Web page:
Sergey Prokudin-Gorskii was an early pioneer of color photography who produced a vast body of work at the turn of the 20th century. A chemist, an engineer, and a devoted photographer, Prokudin-Gorskii traveled all across the Russian Empire — sometimes by train, sometimes by steamboat — to document its life. His work includes a few hundreds of color photographs, each a unique document of its time.
Prokudin-Gorskii’s technical process was ahead of its time: he was producing color photographs long before color film was invented. As one of the earliest precursors of modern-day RGB color processing, Prokudin-Gorskii would take three separate black and white photos of the same scene using a separate color filter — red, green and blue — for each. When projected through their respective filters in the darkroom, these negatives together produced a color image.
I have been inspired by Prokudin-Gorskii’s process for some time, and when Ilya Varegin approached me to shoot his upcoming collection, the technique seemed like a perfect fit. A prominent Russian costume designer and the founder of the brand “Infundibulum,” Ilya creates art that pays homage to historical heritage while maintaining contemporary relevance.
This is a rare combination, and I was happy to accept the challenge of recreating Prokudin-Gorsii’s color process. Our objective was to create a pronounced classical look with the modern subject, while at the same time not pretending to be historical. This latter point was very important to us: while we wanted the image to appear anachronistic, we were also determined to leave signs of contemporary life within the frame.
Ilya created five characters––five wandering traders––each of whom wears specific costumes and props. A pair of the cheapest rubber shoes, for example. The character who works with oil carries a pair of plastic jerrycans, but using a 19th-century yoke.
We chose the Russian town of Rostov Veliky (founded in 862 AD!) as the main location for the shoot. Packed with 16th-century churches and wooden houses, Rostov Veliky is also generously flavoured with Soviet architecture and all the signs of modern times.
Ilya and his wife Sveta organized what is perhaps best described as a Prokudin-Gorskii inspired semi-anthropological photographic field trip. Our team of twelve people descended onto Rostov Veliky for four days, where we stayed in a functioning monastery. Using a Sinar 4x5 large format camera and a Broncolor mobile strobe (all thanks to the generous support provided by SBF Moscow), we produced a total of 18 negatives.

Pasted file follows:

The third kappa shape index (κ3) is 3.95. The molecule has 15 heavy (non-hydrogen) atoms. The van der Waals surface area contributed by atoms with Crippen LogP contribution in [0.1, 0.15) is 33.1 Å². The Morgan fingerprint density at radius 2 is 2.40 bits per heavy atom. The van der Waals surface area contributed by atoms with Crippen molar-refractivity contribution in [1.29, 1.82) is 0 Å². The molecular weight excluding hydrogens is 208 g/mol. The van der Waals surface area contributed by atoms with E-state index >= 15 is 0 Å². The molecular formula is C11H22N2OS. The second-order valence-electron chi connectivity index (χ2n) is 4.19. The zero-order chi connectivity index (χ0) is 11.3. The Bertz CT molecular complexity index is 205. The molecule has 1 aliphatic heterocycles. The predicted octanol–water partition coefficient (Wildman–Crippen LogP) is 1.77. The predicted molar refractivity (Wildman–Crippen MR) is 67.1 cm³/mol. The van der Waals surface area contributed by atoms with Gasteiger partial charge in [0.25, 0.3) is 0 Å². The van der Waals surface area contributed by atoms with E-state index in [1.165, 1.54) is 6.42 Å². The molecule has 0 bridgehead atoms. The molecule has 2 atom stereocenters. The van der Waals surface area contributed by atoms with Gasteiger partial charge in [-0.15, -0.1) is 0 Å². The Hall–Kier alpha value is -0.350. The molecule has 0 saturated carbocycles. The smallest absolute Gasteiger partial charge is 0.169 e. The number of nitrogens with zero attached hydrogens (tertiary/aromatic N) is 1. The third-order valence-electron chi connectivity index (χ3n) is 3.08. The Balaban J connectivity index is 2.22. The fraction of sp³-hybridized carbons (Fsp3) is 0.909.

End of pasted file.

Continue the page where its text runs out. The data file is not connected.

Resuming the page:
Back in Moscow, these negatives were developed and wet-scanned by the wizards at DPArtphoto Lab. The scans were then reversed and the positive images adjusted precisely in order to mix the RGB color channels in Photoshop.
This process was considerably more labor-intensive than standard large format color photography, but the results have been fantastically rewarding. Despite the fact that we shot on black-and-white film, the color is now there and remarkably close to real life. But it’s important to remember that the project was fundamentally about costumes, and it was necessary to be very precise with the color of the fabrics. In the end, our process was not unlike that used by the US Library of Congress to recover and digitize Prokudin-Gorskii’s original negatives.
Infundibulum, Mart, SS19 capsule collection
Photographer: Andrew Kovalev (ckovalev.com)
Art supervisor: Tatiana Almond
Chief assistant: Timur Ivanov
BTS-videographer: Nikita Goryachkin
Models: Gleb Gavrish, Evgeni Zamyatin, Johann Nikadimus, Ilia Kuznetsov and The Basket Head
With help and support of Svetlana Pavlova, Elizaveta Sokolova and Elen Panteleeva
Special thanks to SBF Moscow/Broncolor Russia/Sinar Swiss for technical support
A truly magical film development and scanning services by DPArtphoto lab (Moscow)